BETHESDA, Md. -- The NIH's Recombinant DNA AdvisoryCommittee (RAC) on Thursday unanimously approved twonearly identical protocols for Phase I trials of gene therapytechniques to treat cystic fibrosis.

Both techniques call for insertion of the cystic fibrosistransmembrane conductance regulator (CFTR) gene into thelung using an adenovirus, a novel vector. To prevent infectionby adenovirus, all or part of the E section of the genome, whichis crucial for viral replication, is removed.The major difference between protocols is that Ronald G.Crystal, chief of the pulmonary branch at the National Heart,Lung and Blood Institute drips the recombinant adenovirusesinto the proximal portion of the lung, while James M. Wilson,chief of molecular medicine and genetics at the University ofMichigan Medical Center, occludes the distal portion of the lungwith the recombinant virus for 10 minutes.

The approvals were granted only after the principalinvestigators agreed to several modifications proposed by theRAC. One major concern among RAC members was thepossibility of contamination by replication-componentadenoviruses. Accordingly, the RAC stipulated that therecombinant virus should be purified to where less than oneparticle of 10-11 particles should be able to reproduce.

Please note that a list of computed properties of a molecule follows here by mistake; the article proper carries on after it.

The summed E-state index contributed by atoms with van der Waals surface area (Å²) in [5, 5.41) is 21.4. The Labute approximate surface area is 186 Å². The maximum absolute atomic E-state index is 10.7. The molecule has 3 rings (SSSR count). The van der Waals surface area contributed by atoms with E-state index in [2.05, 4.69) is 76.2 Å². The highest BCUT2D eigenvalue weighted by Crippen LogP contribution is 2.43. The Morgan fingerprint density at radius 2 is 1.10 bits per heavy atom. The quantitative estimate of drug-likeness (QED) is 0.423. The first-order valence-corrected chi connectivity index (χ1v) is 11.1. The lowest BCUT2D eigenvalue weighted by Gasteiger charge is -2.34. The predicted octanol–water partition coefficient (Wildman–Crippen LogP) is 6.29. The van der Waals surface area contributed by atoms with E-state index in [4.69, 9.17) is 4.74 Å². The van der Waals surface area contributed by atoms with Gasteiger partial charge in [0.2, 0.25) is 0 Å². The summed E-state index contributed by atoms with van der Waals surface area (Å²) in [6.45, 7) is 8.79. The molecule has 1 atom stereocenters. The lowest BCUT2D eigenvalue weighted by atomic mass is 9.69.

Additionally, both protocols had excluded fertile people. Forreasons not understood, most males with cystic fibrosis areinfertile. The fraction of fertile female cystic fibrosis sufferersis unknown, but RAC member Doris T. Zallen, professor ofscience studies and humanities at Virginia PolytechnicInstitute, said that many of these women wished to havechildren.The researchers had excluded fertile people out of fear thatgerm line cells could be transduced. But RAC members weresatisfied that the data from animal studies did not support thisconjecture.

Still another objection, raised by Georgetown Universitybioethicist Leroy Walters was that as written, the protocols didnot make clear that clinical improvement was unlikely. Thetarget cells have a life span that is at most little more than amonth, and repeat infusions of the recombinant virus would benecessary to keep patients' airways clear. The protocols call forjust one infusion.

-- David C. Holzman Special to BioWorld

(c) 1997 American Health Consultants. All rights reserved.